Here are some of my picks I read while I was waiting for spring to roll around. How about you? What do you do to stave off cabin fever in those winter months? Read any wonderful books lately? Please share! I’m always looking for more reading material!


This revised and updated edition contains the most important writings of Charles Eastman (Ohiyesa), the first Native American author to live simultaneously in both the traditional world of the Santee Sioux and the modern civilization of the white man. Dr. Eastman also attended the injured at the Battle of Wounded Knee. Ohiyesa's works represent a complete explanation of the philosophy and moral code of the Plains Indian. Ohiyesa's message speaks to every person who seeks a spiritual way in the midst of a society increasingly dominated by materialism and industrial technology. Sun Dance chief, James Trosper writes, It is a small miracle that these important spiritual teachings have been preserved for us. This new edition contains 10 sepia photographs from Eastman's life and a thought-provoking foreword by Raymond Wilson.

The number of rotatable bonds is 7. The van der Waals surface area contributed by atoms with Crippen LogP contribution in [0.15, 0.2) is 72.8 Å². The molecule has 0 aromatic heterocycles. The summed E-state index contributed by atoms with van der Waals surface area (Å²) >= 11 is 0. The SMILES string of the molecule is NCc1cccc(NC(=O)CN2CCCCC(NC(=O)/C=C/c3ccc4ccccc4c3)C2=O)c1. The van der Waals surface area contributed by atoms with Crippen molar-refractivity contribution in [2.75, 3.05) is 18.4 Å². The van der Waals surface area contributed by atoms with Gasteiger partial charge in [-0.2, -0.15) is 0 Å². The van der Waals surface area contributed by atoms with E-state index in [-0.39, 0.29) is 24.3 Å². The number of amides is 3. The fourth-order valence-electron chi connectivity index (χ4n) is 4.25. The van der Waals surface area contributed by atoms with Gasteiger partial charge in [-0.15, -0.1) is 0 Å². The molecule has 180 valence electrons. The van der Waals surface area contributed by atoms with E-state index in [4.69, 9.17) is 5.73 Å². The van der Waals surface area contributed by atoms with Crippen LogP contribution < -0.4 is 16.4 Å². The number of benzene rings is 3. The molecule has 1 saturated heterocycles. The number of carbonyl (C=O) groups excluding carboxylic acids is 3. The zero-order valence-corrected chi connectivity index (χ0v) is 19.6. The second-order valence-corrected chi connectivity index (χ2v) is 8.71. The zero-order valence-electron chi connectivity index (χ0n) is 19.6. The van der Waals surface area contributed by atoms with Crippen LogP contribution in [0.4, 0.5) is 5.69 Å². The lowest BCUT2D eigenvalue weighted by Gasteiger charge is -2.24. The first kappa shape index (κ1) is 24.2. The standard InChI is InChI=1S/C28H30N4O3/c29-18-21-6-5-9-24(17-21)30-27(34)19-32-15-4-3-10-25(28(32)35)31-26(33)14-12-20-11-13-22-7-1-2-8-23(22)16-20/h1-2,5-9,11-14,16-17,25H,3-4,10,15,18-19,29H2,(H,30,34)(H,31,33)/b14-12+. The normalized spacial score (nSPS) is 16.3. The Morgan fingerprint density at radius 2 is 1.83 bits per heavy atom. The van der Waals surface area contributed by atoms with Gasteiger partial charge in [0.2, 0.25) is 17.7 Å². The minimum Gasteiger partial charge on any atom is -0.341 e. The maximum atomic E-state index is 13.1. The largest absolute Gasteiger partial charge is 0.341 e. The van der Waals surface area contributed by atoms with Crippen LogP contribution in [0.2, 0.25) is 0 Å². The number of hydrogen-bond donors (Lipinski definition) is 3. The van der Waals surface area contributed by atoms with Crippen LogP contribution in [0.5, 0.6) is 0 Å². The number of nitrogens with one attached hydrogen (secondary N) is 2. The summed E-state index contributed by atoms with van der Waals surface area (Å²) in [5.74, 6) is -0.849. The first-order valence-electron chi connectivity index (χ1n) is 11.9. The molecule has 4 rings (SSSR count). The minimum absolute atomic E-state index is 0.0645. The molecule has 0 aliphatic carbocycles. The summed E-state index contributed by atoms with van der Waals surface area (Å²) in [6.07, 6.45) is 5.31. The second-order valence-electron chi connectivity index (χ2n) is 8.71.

There are a LOT of books of writings by Charles Eastman—very thought provoking and just downright wonderful, in my opinion.

Another excellent book—not really a romance, but a true western, is by my friend Robert Randisi—THE GHOST WITH BLUE EYES. It’s a story of how one mistake can make a person sink to the depths of a whiskey bottle, and what it takes to make him climb back out of it.